The South Dakota House of Representatives voted last week to require the state’s public colleges to report annually on steps they have taken to ensure intellectual diversity and the free exchange of ideas on their campuses.
The bill, HB 1222, passed by a vote of 42 to 26. Rep. Phyllis M. Heineman, a Republican, sponsored the legislation, which defines intellectual diversity as “the foundation of a learning environment that exposes students to a variety of political, ideological, and other perspectives.” Forty of those who voted in favor and 10 who voted against the bill were also Republicans.
The bill “basically says that we as a legislature, we value intellectual diversity for our students and faculty, and it asks for a report to tell us how we’re accomplishing that,” Ms. Heineman said during debate on the House floor.
A state higher-education official, however, criticized the legislation soon after it passed. “Unfortunately, it sends the message to the higher-education community that there are problems in South Dakota that need political intrusion to solve,” said Robert T. (Tad) Perry, executive director of the South Dakota Board of Regents. “Nothing could be farther from the truth.”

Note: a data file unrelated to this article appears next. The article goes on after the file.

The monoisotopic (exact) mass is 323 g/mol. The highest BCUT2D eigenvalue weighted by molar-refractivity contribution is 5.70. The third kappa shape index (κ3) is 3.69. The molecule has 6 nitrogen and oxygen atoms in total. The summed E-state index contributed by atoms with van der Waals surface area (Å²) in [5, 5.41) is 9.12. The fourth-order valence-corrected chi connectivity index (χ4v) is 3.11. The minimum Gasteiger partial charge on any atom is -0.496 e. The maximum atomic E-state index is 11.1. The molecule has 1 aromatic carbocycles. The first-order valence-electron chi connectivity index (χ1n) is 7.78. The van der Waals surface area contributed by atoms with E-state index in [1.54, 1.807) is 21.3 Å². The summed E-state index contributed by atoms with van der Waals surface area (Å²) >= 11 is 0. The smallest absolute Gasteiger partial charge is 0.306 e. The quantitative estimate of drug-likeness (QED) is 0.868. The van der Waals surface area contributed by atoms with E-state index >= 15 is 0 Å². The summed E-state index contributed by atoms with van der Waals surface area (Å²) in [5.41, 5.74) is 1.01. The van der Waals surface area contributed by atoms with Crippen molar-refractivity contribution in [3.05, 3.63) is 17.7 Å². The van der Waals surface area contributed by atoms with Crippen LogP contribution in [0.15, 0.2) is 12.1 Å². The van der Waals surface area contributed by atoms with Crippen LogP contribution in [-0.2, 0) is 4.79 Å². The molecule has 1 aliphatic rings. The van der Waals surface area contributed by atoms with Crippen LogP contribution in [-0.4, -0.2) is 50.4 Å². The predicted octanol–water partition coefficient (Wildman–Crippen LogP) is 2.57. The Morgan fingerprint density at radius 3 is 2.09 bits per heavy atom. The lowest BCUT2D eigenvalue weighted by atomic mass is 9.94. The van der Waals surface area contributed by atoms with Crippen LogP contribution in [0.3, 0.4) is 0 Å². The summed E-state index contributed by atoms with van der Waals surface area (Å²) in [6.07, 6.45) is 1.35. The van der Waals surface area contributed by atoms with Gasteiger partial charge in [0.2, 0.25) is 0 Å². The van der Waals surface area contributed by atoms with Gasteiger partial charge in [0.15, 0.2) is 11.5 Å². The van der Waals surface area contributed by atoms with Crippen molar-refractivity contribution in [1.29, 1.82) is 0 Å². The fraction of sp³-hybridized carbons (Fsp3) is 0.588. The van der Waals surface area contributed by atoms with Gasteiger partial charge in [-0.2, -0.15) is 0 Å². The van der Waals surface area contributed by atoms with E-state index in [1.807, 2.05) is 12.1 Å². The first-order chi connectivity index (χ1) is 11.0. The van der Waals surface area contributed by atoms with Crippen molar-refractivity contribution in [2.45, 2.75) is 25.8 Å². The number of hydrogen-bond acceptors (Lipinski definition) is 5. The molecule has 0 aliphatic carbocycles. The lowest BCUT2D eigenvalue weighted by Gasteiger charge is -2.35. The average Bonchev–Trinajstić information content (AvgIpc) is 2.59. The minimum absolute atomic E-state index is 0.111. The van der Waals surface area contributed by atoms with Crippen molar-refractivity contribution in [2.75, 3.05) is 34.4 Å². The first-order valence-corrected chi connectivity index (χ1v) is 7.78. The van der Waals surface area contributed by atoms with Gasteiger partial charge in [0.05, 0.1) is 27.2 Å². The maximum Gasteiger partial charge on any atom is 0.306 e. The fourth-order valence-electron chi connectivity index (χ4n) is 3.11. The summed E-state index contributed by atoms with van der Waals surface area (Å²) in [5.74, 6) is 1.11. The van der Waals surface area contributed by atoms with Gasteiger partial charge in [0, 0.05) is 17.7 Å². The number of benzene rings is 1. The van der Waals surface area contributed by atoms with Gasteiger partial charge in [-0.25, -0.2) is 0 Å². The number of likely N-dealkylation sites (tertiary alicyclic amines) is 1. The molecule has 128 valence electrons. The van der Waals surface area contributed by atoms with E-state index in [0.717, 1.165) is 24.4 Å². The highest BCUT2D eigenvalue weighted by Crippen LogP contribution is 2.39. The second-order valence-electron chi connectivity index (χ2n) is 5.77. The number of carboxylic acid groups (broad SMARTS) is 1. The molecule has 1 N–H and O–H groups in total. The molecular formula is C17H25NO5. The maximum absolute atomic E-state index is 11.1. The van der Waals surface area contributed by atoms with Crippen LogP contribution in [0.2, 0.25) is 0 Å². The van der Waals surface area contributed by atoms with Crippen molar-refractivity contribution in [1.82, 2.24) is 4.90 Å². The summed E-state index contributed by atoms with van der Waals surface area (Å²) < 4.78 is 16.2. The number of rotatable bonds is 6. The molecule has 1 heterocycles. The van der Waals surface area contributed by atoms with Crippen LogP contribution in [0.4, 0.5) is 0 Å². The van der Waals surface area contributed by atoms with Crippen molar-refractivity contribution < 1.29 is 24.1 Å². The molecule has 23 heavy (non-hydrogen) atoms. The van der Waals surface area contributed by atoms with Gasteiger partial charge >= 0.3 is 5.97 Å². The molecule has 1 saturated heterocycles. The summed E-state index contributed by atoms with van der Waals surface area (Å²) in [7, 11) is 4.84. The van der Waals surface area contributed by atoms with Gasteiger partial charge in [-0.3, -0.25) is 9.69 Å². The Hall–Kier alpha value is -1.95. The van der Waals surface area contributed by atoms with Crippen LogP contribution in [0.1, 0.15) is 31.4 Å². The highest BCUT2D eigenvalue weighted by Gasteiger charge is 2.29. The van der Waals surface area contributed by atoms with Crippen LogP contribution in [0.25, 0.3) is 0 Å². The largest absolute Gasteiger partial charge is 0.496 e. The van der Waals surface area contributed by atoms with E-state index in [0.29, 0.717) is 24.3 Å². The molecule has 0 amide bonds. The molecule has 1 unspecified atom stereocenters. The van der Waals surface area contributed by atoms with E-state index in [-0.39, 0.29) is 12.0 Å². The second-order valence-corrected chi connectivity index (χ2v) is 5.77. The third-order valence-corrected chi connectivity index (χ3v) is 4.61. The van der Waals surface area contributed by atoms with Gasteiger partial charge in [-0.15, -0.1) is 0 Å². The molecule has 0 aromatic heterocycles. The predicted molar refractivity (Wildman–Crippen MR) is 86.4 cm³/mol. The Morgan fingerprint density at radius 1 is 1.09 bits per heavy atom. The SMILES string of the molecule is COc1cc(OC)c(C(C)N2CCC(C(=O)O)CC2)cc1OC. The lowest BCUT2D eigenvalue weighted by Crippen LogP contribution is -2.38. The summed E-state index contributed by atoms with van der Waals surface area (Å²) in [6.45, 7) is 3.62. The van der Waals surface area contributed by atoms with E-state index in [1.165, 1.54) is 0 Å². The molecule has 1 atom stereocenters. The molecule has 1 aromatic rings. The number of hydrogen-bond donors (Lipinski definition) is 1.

The bill passed at a time when Republican lawmakers in several state legislatures have introduced a measure, known as the “academic bill of rights,” that they say will make college campuses more intellectually diverse. No state legislature so far has passed the measure, which has been promoted by the conservative activist David Horowitz.
But those efforts have brought national attention to the issue of whether academe is rife with leftists who bring their ideology into the classroom and seek every opportunity to teach it to their students. Pennsylvania lawmakers are holding hearings on whether conservative students at the state’s public universities are discriminated against, and if government intervention is consequently warranted.
The South Dakota bill suggests a variety of steps by which institutions can show that they are promoting multiple views. The steps include incorporating intellectual diversity into institutional statements and grievance procedures, encouraging a balanced variety of campus speakers, and hiring an ombudsman to look into questions of intellectual diversity.
Each institution would have to post its report on its Web site.
Those who believe that academe leans to the left hailed the legislation. “This is a major step forward to supporting intellectual diversity and academic freedom,” said Anne D. Neal, president of the American Council of Trustees and Alumni, who testified in support of the bill.
The measure, she said, is based on “Intellectual Diversity: Time for Action,” a report that her organization released last month. Ms. Neal said Ms. Heineman had sought the council’s guidance on the issue after a constituent complained to her about intimidation in the classroom.
The South Dakota Senate, which, like the House, is dominated by Republicans, is expected to vote on the bill by the end of February.